Materials and Methods
RPE, MCF10A and 293T cells were purchased from ATCC. MCF10A cells were cultured in DMEM/F12 supplemented with 5% horse serum (Invitrogen), 20 ng/ml EGF (Peprotech), 10 μg/ml insulin (Sigma), 0.5 μg/ml hydrocortisone (Sigma), 100 ng/ml cholera toxin (Sigma) and penicillin/streptomycin (Invitrogen). 293T and RPE cells were cultured in DMEM or DMEM/F12 supplemented with 10% FBS and penicillin/streptomycin. Immortalized Lats1/2 mouse embryonic fibroblasts were described previously  and were cultured in DMEM supplemented with 10% FBS and penicillin/streptomycin. For generation of stable RPE clones, USP9X‐V5 transfected cells were selected with 5 μg/ml of blasticidin for 2 weeks and surviving clones were picked using cloning discs (Sigma).
Transfection of siRNAs
The siRNAs were synthesized by Samchully Pharm, and siRNA duplexes were annealed to a concentration of 20 μM. For transfection, the Lipofectamine RNAiMAX reagent (Invitrogen) was used according to the manufacturer's instructions. Where indicated, cells were reseeded to either sparse (3.4 × 103 cells/cm2) or dense (105 cells/cm2) culture conditions 24 h post‐transfection, and subjected to analysis 1 day thereafter. The siRNA‐targeting sequences are presented in Appendix Table S2.
293T cells were cultured in 6‐well dishes and transfected with 0.25 μg Flag‐YAP, 0.25 μg HA‐TEAD2, 1 μg 8X‐TBS luciferase, 15 ng CMV‐Renilla and 1 μg USP9X‐V5 using polyethylenimine (PEI). RPE cells were cultured in 6‐well dishes and transfected with 2 μg 8X‐TBS luciferase and 10 ng CMV‐Renilla using FuGENE HD (Promega). Reporter activities were measured using a Dual Luciferase Kit (Promega) according to the manufacturer's guides.
RNA isolation and analysis
Total RNAs were isolated using the Ribo‐EX reagent (GeneALL) according to the manufacturer's instructions. Briefly, 2 μg RNA was heated at 70°C for 5 min and then reverse‐transcribed using an oligo‐dT (18dT) primer for 2 h at 37°C. The resulting cDNAs were diluted with 1 volume of water and analyzed by quantitative polymerase chain reaction (qPCR) using a Bio‐Rad Connect machine. The mRNA levels of target genes were normalized with respect to that of β‐actin. The sequences of the utilized primers are listed in Appendix Table S2.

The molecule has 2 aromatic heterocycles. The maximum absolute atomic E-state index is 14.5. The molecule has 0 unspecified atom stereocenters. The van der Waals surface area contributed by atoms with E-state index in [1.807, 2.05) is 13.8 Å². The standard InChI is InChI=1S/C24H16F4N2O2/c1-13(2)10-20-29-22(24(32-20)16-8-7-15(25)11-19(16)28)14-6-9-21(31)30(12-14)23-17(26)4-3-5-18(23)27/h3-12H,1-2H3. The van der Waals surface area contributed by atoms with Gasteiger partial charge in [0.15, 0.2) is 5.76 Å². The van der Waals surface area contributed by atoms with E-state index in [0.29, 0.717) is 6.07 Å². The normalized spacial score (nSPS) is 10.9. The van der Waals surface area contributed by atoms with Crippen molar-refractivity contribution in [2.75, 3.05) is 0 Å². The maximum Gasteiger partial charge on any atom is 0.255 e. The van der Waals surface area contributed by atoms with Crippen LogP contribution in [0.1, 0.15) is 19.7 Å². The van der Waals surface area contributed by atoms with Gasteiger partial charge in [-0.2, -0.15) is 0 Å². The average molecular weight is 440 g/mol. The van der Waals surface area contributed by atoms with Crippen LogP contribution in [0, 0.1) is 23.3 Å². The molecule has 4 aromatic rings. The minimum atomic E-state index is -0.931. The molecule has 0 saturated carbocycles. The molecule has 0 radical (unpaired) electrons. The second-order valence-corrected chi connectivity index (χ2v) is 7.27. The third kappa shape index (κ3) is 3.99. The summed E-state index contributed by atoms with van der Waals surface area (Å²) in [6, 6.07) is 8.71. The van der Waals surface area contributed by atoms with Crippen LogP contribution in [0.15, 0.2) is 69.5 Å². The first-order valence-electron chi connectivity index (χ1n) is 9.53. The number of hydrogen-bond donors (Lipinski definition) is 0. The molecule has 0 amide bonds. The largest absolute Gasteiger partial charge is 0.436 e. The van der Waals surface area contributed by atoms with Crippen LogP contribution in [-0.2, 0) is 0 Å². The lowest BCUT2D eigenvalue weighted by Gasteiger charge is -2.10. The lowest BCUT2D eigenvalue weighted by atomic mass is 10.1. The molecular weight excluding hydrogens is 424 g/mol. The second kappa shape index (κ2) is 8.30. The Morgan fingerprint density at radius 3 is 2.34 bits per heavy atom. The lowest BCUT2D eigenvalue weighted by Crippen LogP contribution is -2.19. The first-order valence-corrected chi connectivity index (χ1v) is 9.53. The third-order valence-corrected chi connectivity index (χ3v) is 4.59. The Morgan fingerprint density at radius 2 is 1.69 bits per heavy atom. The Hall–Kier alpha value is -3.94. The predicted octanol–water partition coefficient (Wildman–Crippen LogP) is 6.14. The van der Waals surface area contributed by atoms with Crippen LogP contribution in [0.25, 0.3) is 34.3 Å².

Immunofluorescence and image acquisition
Anti‐YAP immunostaining was performed as previously described . Images were collected with an LSM 510 microscope using a C‐Apochromat 40×/1.2 W and C‐Apochromat 63×/1.2 W objectives, and the LSM 510 NLO acquisition software (all from Zeiss). The ImageJ software was used for image processing and signal quantification.
Harvested cells were lysed with 0.5% Triton X‐100 buffer [50 mM Tris–Cl (pH 7.5), 150 mM NaCl, 1 mM EDTA and 0.5% Triton X‐100]. Cell extracts (1 mg in 1 ml) were incubated overnight at 4°C with 1–2 μg of the indicated antibodies. The extracts were incubated with 20 μl of protein A/G agarose beads (GenDepot) for 1 h, and then the beads were washed three times with lysis buffer (Triton X‐100 reduced to 0.1%) and boiled with Laemmli buffer.
In vivo ubiquitination assay
For assays in 293T cells, the cells were transfected with Flag‐AMOTL2 and Myc‐ubiquitin or HA‐ubiquitin at a 1:4 ratio. For assays in RPE or MCF10A cells, the cells were transduced with a Flag‐AMOTL2 retrovirus. Harvested cells were lysed with RIPA buffer [50 mM Tris–Cl (pH 7.5), 150 mM NaCl, 1 mM EDTA, 0.5% deoxycholate, 1% NP‐40 and 0.1% SDS]. Cell extracts (1 mg of protein in 1 ml) were incubated at 4°C overnight with 2 μg of anti‐Flag antibody. The extracts were then incubated with 20 μl of protein A/G agarose beads for 1 h, and then the beads were washed five times with RIPA buffer and boiled with Laemmli buffer.
In vitro deubiquitination assay